Gift #2 Tech Tools that Harness Retrieval Practice As you might recall (recall is a form of retrieval), I have written numerous times about Pooja Agarwal and retrieval practice as a way of solidifying and helping learning to move from short term to long term. Here is just one of those posts. Anyway, in today’s share, Agarwal lists the tools you can use in your class to help with retrieval practice. One of the ones I personally enjoy is Quizizz (you can read more here) because it allows you to shuffle questions (and responses) and shuffling questions, especially when they are on different concepts or even topics, is known as interleaving which is another way of helping students remember and learn the information.
Gift #3 Speaking of the brain, this next gift is 8 Ways to Create a Brain-Friendly Classroom Back in 2009, Judy Willis came to do a 2-day workshop at our school on learning and the brain where she offered strategies for teaching that aligns with the way the brain learns. It was quite interesting and I still remember a number of teaching strategies like change colors (novelty) when writing notes on the board (or projecting) so it activates the reticular activating device and brings attention back to what you are saying, do something different (novelty and unexpected) when you are about to say something important, etc. In this recent article co-authored by Willis, she offers more ways you can create a stress-free environment that is conducive to learning for your students and their brains.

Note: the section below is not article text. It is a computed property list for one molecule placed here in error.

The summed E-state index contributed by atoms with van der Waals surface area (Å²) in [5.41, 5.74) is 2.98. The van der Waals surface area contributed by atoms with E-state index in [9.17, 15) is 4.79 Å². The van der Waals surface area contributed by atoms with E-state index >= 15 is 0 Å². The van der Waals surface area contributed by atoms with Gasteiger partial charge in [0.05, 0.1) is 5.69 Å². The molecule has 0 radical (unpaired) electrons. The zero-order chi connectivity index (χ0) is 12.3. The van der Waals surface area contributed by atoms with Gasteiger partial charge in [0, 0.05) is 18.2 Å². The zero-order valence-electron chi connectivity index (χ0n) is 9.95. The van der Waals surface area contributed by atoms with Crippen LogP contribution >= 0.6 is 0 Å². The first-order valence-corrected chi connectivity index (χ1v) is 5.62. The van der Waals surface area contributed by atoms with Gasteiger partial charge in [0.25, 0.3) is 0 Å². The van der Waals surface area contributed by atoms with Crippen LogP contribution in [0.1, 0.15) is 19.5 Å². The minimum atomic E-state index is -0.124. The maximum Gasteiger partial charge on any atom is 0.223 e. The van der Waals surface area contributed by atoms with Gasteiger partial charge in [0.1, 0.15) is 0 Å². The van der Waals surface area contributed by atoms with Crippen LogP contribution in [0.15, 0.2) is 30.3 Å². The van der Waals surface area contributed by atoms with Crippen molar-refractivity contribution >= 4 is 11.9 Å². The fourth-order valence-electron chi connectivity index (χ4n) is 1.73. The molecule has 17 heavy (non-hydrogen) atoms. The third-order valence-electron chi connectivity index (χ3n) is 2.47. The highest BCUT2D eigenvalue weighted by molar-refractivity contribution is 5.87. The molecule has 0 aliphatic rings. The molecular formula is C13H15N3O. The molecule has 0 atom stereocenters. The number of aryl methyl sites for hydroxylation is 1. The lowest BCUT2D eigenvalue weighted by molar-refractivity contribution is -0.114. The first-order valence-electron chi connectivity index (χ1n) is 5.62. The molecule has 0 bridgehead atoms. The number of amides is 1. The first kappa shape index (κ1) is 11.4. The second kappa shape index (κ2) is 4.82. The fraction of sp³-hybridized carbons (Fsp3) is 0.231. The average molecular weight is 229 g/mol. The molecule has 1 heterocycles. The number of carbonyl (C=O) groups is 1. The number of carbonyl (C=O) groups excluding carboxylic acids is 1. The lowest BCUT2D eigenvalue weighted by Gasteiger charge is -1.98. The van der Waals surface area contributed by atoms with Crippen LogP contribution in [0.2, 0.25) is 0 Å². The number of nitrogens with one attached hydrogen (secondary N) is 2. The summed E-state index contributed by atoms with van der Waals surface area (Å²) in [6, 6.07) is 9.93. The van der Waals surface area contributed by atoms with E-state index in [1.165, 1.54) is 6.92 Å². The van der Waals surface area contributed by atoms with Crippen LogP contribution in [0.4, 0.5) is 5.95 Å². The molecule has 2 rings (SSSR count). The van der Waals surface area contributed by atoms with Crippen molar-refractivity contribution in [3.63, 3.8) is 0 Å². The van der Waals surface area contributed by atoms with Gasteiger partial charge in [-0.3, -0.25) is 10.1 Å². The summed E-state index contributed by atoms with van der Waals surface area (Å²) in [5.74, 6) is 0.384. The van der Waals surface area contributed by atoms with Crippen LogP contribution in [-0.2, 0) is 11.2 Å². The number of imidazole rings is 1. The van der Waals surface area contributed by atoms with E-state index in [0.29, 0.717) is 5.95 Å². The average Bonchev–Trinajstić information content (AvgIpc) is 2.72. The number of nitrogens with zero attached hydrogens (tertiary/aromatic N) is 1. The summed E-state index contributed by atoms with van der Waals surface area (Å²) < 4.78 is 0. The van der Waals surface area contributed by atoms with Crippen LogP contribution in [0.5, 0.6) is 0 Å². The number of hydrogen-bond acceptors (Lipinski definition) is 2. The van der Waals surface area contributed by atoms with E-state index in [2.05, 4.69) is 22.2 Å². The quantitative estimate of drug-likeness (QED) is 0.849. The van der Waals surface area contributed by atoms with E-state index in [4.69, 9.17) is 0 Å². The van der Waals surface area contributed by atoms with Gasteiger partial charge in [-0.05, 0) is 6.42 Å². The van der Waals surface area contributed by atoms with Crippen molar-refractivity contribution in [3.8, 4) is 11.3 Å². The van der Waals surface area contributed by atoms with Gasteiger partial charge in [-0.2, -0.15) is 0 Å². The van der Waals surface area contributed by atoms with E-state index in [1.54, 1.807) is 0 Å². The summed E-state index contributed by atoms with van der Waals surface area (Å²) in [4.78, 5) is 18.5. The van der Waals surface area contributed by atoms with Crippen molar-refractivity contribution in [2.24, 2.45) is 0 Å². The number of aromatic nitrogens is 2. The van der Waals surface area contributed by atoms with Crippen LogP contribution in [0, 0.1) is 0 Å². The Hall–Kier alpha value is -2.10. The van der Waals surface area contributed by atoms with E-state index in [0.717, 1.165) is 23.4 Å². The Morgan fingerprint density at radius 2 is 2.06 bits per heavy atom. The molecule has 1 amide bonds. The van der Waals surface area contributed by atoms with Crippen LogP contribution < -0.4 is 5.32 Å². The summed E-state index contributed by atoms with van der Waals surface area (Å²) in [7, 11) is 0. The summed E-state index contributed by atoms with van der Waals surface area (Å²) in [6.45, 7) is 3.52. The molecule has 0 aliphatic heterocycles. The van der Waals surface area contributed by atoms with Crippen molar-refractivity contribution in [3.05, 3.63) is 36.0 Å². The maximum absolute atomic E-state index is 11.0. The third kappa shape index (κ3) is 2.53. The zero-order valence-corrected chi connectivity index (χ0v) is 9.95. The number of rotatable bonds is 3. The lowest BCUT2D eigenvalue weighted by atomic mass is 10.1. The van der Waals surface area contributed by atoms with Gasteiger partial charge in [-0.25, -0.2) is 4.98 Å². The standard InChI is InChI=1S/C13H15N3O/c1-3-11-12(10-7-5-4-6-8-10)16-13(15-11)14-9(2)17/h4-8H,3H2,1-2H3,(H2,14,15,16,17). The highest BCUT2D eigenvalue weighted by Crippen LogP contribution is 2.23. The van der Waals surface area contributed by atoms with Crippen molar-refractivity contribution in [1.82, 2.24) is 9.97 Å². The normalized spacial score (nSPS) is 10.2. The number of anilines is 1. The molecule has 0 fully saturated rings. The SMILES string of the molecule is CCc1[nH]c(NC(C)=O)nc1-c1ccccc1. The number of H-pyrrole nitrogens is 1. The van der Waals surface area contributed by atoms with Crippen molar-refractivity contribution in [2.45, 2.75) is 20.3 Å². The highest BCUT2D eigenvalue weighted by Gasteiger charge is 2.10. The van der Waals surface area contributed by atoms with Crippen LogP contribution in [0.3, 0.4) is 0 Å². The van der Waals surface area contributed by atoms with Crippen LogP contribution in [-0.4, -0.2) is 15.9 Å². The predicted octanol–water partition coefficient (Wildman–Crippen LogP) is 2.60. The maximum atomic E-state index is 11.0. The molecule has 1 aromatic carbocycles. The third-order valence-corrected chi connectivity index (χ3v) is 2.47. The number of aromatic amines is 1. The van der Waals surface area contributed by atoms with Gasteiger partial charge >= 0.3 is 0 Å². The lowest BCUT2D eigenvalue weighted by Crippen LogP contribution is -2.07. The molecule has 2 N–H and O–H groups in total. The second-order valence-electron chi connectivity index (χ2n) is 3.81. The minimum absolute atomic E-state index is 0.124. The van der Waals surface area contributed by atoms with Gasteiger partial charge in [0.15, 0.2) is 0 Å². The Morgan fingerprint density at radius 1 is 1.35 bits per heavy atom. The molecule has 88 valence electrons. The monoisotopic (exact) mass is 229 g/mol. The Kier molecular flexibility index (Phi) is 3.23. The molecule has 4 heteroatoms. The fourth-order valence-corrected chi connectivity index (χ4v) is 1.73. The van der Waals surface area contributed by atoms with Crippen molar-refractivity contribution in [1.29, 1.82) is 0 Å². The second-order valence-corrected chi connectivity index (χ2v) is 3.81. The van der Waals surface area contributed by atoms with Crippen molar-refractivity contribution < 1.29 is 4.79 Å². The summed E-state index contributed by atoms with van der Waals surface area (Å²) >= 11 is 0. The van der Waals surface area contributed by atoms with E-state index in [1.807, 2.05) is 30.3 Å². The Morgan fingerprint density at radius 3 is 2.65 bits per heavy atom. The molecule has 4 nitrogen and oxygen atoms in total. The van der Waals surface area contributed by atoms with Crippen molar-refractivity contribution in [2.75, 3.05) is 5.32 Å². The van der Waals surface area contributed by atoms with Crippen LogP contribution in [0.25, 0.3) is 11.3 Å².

Gift #4 A live webinar with Lucy Calkins. When I was a classroom teacher, Lucy Calkins was my idol. I read all her books, attended her summer workshops on writing and reading, and religiously did a reading and writing workshop in my classes. Those were the days. Well, next Tuesday, December 10, at 2:00PM ET you can participate in a webinar with Lucy Calkins where she will be discussing reading and writing instruction to support achievement in schools.
Gift #6 Civics 101: A Podcast and when I say, “podcast” I am talking about more than 150 episodes on everything civics related like impeachment, how to run for president, the Federalist and anti-federalist papers, and around 147 more. Each episode comes with a transcript, the full episode, several audio clips, and more. It’s really a history teacher’s jackpot. If you check out their educator’s page, you will find a link to graphic organizers you can have your students use while listening and other ways to use these podcasts to enhance learning. You’re welcome!
Gift #7 DITCH SUMMIT Last but not least, DITCH Summit is coming! Everyday from December 21-January 8 a new video will be released with an interview between Matt Miller, the host of the summit, and his guest of the day. DITCH Summit is where I first heard Pooja Agarwal speak and she will be presenting again at this year’s summit along with Toney Jackson, Omar Lopez, Austin Kleon, and more. It is all virtual and all free. Each video comes with related notes, links, documents, and you can get a professional development certificate, and more. Like years past, the summit is only open for a limited time so sign up and get ready to learn.